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LaHood suggests mobile phones should come with warning labels

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LaHood suggests mobile phones should come with warning labels

by Zach Bowman (RSS feed) on Sep 22nd 2010 at 3:01PM

Judging from the statistics that the National Highway Transportation Safety Administration recently released, distracted driving is a big problem here in the States. Researchers have found that one of the largest sources of distraction behind the wheel comes from hand-held devices – cell phones, smart phones, media players and the like. According to The Detroit News, Transportation Secretary Ray LaHood has mentioned that he would like to see some sort of visual warning on cell phones alerting users to the dangers of using the devices while behind the wheel.

However, the suggestion isn't likely to evolve into a full-fledged motion by NHTSA. LaHood simply made the comment off-hand during an interview, but that doesn't mean that mobile phone makers weren't paying attention. The handheld phone industry has said that it will meet with LaHood to discuss the possibility, though its products come with a warning about being careful while operating them.

Would it help? We seriously doubt it. Mobile phones have evolved into too great a temptation for most drivers to ignore while behind the wheel, and another visual warning isn't going to do too much to change that.



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Auto Safety Chief Says Cellphones Need Warning Labels Like Cigarettes

America's top auto safety official says cellphones should come with cigarette-style warning labels about distracted driving, and warned automakers were making the "epidemic" worse with their dashboard gadgetry. Next stop: government mandated thumb socks?.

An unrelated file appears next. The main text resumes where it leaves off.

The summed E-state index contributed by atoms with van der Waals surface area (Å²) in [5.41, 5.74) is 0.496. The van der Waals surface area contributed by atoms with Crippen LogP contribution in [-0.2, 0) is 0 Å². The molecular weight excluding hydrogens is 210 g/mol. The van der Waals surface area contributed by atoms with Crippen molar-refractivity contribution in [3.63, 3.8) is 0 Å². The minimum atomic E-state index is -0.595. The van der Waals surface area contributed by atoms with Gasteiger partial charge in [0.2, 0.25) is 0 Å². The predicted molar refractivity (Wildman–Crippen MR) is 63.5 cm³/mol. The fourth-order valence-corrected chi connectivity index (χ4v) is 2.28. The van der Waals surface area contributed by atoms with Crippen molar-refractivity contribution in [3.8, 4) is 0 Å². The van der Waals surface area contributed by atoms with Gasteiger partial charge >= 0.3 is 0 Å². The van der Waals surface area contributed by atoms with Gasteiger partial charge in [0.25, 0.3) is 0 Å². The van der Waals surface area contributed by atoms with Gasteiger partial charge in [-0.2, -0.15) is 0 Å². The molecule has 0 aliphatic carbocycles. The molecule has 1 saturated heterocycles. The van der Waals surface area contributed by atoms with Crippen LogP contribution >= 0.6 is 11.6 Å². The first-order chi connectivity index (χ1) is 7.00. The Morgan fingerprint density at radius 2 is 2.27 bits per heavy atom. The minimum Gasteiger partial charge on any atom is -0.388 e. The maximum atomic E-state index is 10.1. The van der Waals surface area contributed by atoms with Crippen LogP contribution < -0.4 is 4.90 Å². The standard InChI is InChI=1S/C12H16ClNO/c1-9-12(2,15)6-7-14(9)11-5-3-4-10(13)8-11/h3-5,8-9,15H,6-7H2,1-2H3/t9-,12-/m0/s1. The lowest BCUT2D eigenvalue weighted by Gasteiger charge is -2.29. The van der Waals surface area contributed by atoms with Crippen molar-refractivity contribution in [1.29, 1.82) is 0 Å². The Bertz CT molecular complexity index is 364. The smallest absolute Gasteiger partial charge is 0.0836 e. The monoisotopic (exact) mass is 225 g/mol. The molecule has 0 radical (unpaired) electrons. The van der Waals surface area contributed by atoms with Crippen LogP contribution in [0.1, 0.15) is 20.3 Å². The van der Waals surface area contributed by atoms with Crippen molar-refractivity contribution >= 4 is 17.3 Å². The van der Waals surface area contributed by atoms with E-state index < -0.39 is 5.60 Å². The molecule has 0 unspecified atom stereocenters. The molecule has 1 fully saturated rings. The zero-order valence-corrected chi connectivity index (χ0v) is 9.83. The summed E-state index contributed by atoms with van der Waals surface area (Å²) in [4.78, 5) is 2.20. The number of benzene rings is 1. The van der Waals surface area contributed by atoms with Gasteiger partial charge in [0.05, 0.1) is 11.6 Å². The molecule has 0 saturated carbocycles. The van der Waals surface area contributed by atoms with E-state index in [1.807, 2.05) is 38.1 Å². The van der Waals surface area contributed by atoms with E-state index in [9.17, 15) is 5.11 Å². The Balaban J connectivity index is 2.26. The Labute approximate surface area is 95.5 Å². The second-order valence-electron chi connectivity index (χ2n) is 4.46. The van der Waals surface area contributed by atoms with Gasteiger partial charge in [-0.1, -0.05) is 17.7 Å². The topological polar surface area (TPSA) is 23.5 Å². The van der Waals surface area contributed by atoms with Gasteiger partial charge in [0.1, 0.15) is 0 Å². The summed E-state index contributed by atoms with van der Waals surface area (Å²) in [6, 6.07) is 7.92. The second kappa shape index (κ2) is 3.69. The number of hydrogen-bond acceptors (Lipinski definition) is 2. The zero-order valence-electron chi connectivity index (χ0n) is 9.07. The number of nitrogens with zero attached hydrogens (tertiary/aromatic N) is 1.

U.S. Transportation Secretary Ray LaHood on Tuesday held his second high-profile summit on distracted driving this year, where he took the auto industry to task for adding features such as the ability to update Facebook from behind the wheel. Thanks in part to LaHood's aggressive lobbying and a general outcry, 30 states now ban texting while driving, and more are in progress.

But LaHood went further, saying cellphone makers should consider warnings on their packaging about the dangers of driving while using them, "the way we put warning labels on cigarettes." He also touted research showing that new laws had reduced the number of drivers using their phones behind the wheel.

We're all for safe driving and paying attention. But maybe there'd be less of a political bandwagon smell about LaHood's efforts if there was proof banning texting behind the wheel actually reduces crashes, rather than having the government label those who raise such questions "irresponsible."

Photo: AP



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What's next, makeup compacts coming with "Don't apply in front of your rearview mirror" labels? Fast food wrappers? Good lord...

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